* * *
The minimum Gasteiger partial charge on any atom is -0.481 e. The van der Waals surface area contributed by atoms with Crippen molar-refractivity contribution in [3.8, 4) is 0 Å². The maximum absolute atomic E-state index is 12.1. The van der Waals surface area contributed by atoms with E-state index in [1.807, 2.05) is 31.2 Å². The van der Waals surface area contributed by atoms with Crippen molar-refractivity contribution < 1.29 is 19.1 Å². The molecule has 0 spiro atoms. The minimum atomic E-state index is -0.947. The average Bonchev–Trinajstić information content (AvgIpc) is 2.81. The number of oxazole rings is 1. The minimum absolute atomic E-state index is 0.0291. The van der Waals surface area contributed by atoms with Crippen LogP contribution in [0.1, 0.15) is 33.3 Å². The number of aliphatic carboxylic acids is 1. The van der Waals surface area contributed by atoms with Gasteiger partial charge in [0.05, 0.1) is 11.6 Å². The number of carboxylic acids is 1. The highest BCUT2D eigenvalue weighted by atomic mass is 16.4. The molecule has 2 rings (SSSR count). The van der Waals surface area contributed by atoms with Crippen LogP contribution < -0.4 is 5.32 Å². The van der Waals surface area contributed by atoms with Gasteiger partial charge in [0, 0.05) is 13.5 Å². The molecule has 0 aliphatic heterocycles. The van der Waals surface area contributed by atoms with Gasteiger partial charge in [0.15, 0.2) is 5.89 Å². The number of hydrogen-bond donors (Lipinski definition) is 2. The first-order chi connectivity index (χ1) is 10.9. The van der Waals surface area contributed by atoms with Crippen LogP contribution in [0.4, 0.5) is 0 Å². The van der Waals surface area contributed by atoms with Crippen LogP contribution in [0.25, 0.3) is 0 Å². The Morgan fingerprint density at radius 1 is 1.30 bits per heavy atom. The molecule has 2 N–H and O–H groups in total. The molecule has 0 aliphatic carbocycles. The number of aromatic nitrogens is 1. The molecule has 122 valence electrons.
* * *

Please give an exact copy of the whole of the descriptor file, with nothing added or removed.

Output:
The minimum Gasteiger partial charge on any atom is -0.481 e. The van der Waals surface area contributed by atoms with Crippen molar-refractivity contribution in [3.8, 4) is 0 Å². The maximum absolute atomic E-state index is 12.1. The van der Waals surface area contributed by atoms with E-state index in [1.807, 2.05) is 31.2 Å². The van der Waals surface area contributed by atoms with Crippen molar-refractivity contribution < 1.29 is 19.1 Å². The molecule has 0 spiro atoms. The minimum atomic E-state index is -0.947. The average Bonchev–Trinajstić information content (AvgIpc) is 2.81. The number of oxazole rings is 1. The minimum absolute atomic E-state index is 0.0291. The van der Waals surface area contributed by atoms with Crippen LogP contribution in [0.1, 0.15) is 33.3 Å². The number of aliphatic carboxylic acids is 1. The van der Waals surface area contributed by atoms with Gasteiger partial charge in [0.05, 0.1) is 11.6 Å². The number of carboxylic acids is 1. The highest BCUT2D eigenvalue weighted by atomic mass is 16.4. The molecule has 2 rings (SSSR count). The van der Waals surface area contributed by atoms with Crippen LogP contribution < -0.4 is 5.32 Å². The van der Waals surface area contributed by atoms with Gasteiger partial charge in [0, 0.05) is 13.5 Å². The molecule has 0 aliphatic heterocycles. The van der Waals surface area contributed by atoms with Gasteiger partial charge in [0.15, 0.2) is 5.89 Å². The number of hydrogen-bond donors (Lipinski definition) is 2. The first-order chi connectivity index (χ1) is 10.9. The van der Waals surface area contributed by atoms with Crippen LogP contribution in [0.4, 0.5) is 0 Å². The van der Waals surface area contributed by atoms with Crippen LogP contribution in [0.25, 0.3) is 0 Å². The Morgan fingerprint density at radius 1 is 1.30 bits per heavy atom. The molecule has 2 N–H and O–H groups in total. The molecule has 0 aliphatic carbocycles. The number of aromatic nitrogens is 1. The molecule has 122 valence electrons.